Building Science Part 5: Conclusion

Over the past few months, we’ve discussed some of the main factors in creating a comfortable and safe home. The end of most of these articles contained a note about reducing risk and increasing tolerance. Let’s talk about how these ideas fit together. In the last 50 years, home building has changed dramatically – increased insulation, tighter homes, smaller chimneys, more efficient HVAC, reduction of good flashing details, cementitious siding, power attic ventilators, to name a few. All of these things are designed to create more comfortable homes. If you simply throw one idea in without regard to how they fit together, you’re increasing your risk. 

Risk is inherent in building a house. The homeowner may not like the wall color that you had agreed upon. The plumber may forget to run a pipe and no one notices until after the wall has been sheet-rocked. The weather may put your schedule 3 costly weeks behind. And then there’s the more long-term risks, like mold, houses that won’t heat or cool properly, polluted indoor air and lawsuits. Why make building riskier than it already is? The Environments for Living program, from where most of this information has come, lists 7 steps to risk reduction:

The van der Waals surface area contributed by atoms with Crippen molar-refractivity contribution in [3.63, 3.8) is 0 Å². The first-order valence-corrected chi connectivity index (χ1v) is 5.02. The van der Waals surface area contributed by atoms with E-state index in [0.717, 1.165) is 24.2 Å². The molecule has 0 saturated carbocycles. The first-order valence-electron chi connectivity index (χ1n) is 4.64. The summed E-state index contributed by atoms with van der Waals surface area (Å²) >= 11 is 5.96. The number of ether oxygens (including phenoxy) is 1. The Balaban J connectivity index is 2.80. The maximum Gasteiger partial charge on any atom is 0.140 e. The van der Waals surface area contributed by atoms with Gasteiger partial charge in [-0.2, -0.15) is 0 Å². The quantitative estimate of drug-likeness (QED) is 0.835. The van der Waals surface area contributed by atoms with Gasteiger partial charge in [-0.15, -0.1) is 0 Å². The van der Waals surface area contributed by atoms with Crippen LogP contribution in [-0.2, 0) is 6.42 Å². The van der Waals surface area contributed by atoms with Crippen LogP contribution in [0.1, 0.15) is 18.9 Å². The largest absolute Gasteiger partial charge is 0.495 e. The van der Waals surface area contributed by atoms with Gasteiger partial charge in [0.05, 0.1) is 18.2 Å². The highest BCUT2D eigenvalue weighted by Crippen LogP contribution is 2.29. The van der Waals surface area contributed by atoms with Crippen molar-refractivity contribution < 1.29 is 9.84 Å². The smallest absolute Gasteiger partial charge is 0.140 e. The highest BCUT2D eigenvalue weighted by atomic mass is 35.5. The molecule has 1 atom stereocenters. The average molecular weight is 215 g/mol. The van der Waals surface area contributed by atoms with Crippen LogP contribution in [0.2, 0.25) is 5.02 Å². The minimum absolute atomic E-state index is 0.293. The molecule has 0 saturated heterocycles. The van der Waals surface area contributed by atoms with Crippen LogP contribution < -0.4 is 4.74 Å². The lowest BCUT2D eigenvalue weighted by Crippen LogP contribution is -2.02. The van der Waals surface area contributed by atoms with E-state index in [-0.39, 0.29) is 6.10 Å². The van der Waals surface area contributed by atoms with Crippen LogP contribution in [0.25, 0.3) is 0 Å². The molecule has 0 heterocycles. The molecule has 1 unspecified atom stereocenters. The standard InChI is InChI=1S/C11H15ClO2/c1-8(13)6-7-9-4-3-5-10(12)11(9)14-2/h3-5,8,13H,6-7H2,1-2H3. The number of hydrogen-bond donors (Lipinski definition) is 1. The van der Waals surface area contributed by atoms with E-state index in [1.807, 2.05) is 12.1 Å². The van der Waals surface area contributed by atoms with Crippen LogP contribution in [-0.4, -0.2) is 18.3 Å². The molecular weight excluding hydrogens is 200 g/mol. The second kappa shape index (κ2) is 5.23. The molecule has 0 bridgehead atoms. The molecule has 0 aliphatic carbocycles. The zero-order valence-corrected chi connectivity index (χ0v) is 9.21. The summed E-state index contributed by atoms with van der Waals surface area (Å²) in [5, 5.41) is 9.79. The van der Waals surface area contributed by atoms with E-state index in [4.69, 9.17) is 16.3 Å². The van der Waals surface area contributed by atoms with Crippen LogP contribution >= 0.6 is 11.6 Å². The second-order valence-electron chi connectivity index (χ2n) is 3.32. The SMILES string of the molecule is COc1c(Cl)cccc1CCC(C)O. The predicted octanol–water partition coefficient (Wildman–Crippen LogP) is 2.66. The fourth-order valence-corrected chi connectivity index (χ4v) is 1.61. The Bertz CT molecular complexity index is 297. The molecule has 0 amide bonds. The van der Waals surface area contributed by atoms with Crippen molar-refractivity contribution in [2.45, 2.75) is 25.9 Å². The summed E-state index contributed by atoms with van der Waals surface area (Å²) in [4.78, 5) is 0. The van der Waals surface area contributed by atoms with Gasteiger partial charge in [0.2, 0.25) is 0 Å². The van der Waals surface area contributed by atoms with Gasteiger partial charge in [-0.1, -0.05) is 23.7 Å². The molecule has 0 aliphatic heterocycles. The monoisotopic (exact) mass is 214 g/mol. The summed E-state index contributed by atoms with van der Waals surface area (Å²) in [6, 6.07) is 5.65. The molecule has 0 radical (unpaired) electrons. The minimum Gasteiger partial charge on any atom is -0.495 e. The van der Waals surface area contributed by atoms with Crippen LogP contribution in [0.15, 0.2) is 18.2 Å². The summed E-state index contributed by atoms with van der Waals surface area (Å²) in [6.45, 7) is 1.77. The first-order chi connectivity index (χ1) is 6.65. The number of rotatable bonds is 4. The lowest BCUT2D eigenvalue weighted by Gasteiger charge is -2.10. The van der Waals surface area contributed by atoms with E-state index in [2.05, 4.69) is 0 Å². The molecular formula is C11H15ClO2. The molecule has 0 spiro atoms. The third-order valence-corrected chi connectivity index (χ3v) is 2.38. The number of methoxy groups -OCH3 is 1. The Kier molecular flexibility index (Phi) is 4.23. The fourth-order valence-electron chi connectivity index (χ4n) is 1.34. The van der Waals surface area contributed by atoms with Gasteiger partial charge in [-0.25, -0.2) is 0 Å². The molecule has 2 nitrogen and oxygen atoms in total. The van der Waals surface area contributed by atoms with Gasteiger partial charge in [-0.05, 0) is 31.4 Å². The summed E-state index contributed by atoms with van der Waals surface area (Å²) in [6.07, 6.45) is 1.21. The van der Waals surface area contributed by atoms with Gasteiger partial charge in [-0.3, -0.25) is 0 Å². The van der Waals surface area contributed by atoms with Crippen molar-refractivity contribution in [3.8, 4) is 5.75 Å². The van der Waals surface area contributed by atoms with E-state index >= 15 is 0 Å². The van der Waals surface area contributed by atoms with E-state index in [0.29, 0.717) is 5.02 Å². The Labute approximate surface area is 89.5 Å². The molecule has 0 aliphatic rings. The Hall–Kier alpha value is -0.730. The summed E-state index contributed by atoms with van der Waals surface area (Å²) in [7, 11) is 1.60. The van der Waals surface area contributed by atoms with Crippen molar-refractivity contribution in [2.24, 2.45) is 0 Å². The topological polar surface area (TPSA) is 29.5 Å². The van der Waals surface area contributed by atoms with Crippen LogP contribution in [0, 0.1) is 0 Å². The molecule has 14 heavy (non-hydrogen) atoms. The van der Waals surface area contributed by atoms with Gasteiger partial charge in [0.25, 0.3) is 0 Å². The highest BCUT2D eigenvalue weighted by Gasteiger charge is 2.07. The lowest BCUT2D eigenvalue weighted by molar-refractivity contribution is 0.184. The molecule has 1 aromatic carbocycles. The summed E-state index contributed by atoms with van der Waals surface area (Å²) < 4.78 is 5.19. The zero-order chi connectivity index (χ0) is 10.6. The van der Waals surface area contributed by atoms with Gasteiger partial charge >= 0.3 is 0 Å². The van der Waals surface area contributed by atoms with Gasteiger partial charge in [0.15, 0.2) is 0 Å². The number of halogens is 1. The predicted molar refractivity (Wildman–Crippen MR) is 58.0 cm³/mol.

1. Airtight
  2. Provided with fresh air (mechanical ventilation)
  3. Insulated right
  4. Equipped with properly sized and installed HVAC
  5. Pressure balanced
  6. Moisture managed
  7. Combustion safe

Every home is an interactive system that needs to have all of the above in place to function properly. One thing out of whack can contribute to failure of the entire system ou acheter viagra generique. When building for durability, energy efficiency and health and comfort of occupants, it is important to remember that the comfort of a house is in the building envelope. If you start with this in mind, you have the the basis for a low risk, high tolerance and, most importantly, happy customer.